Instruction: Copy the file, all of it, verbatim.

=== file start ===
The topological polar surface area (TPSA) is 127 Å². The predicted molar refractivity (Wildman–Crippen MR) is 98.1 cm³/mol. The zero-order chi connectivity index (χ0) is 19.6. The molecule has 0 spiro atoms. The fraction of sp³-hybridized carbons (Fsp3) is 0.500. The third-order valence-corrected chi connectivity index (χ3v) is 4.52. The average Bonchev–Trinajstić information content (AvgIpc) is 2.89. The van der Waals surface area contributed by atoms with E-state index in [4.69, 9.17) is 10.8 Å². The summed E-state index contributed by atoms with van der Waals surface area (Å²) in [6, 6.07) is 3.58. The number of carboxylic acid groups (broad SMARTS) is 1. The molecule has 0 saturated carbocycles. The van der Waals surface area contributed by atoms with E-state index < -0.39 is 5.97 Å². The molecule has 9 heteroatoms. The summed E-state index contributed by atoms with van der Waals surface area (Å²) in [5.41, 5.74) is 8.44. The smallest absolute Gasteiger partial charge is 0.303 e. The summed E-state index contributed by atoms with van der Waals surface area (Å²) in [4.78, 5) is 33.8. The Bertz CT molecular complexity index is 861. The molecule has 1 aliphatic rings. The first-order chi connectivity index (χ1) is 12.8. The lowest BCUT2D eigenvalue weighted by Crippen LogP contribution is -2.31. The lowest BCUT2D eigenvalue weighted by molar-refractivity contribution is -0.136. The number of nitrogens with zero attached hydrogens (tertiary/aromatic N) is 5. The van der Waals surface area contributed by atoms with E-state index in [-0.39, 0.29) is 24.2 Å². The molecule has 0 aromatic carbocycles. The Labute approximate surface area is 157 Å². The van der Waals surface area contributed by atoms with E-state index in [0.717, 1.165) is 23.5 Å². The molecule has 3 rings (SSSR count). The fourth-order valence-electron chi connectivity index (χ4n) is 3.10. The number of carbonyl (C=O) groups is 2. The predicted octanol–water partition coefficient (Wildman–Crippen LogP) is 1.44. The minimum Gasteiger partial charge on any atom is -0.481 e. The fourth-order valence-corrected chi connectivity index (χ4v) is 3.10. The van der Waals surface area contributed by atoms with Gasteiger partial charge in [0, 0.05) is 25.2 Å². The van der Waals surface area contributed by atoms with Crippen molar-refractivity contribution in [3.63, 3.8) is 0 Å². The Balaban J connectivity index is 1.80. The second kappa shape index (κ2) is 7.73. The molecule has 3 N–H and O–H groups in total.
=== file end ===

The topological polar surface area (TPSA) is 127 Å². The predicted molar refractivity (Wildman–Crippen MR) is 98.1 cm³/mol. The zero-order chi connectivity index (χ0) is 19.6. The molecule has 0 spiro atoms. The fraction of sp³-hybridized carbons (Fsp3) is 0.500. The third-order valence-corrected chi connectivity index (χ3v) is 4.52. The average Bonchev–Trinajstić information content (AvgIpc) is 2.89. The van der Waals surface area contributed by atoms with E-state index in [4.69, 9.17) is 10.8 Å². The summed E-state index contributed by atoms with van der Waals surface area (Å²) in [6, 6.07) is 3.58. The number of carboxylic acid groups (broad SMARTS) is 1. The molecule has 0 saturated carbocycles. The van der Waals surface area contributed by atoms with E-state index < -0.39 is 5.97 Å². The molecule has 9 heteroatoms. The summed E-state index contributed by atoms with van der Waals surface area (Å²) in [5.41, 5.74) is 8.44. The smallest absolute Gasteiger partial charge is 0.303 e. The summed E-state index contributed by atoms with van der Waals surface area (Å²) in [4.78, 5) is 33.8. The Bertz CT molecular complexity index is 861. The molecule has 1 aliphatic rings. The first-order chi connectivity index (χ1) is 12.8. The lowest BCUT2D eigenvalue weighted by Crippen LogP contribution is -2.31. The lowest BCUT2D eigenvalue weighted by molar-refractivity contribution is -0.136. The number of nitrogens with zero attached hydrogens (tertiary/aromatic N) is 5. The van der Waals surface area contributed by atoms with E-state index in [-0.39, 0.29) is 24.2 Å². The molecule has 0 aromatic carbocycles. The Labute approximate surface area is 157 Å². The van der Waals surface area contributed by atoms with E-state index in [0.717, 1.165) is 23.5 Å². The molecule has 3 rings (SSSR count). The fourth-order valence-electron chi connectivity index (χ4n) is 3.10. The number of carbonyl (C=O) groups is 2. The predicted octanol–water partition coefficient (Wildman–Crippen LogP) is 1.44. The minimum Gasteiger partial charge on any atom is -0.481 e. The fourth-order valence-corrected chi connectivity index (χ4v) is 3.10. The van der Waals surface area contributed by atoms with Gasteiger partial charge in [0, 0.05) is 25.2 Å². The van der Waals surface area contributed by atoms with Crippen molar-refractivity contribution in [3.63, 3.8) is 0 Å². The Balaban J connectivity index is 1.80. The second kappa shape index (κ2) is 7.73. The molecule has 3 N–H and O–H groups in total.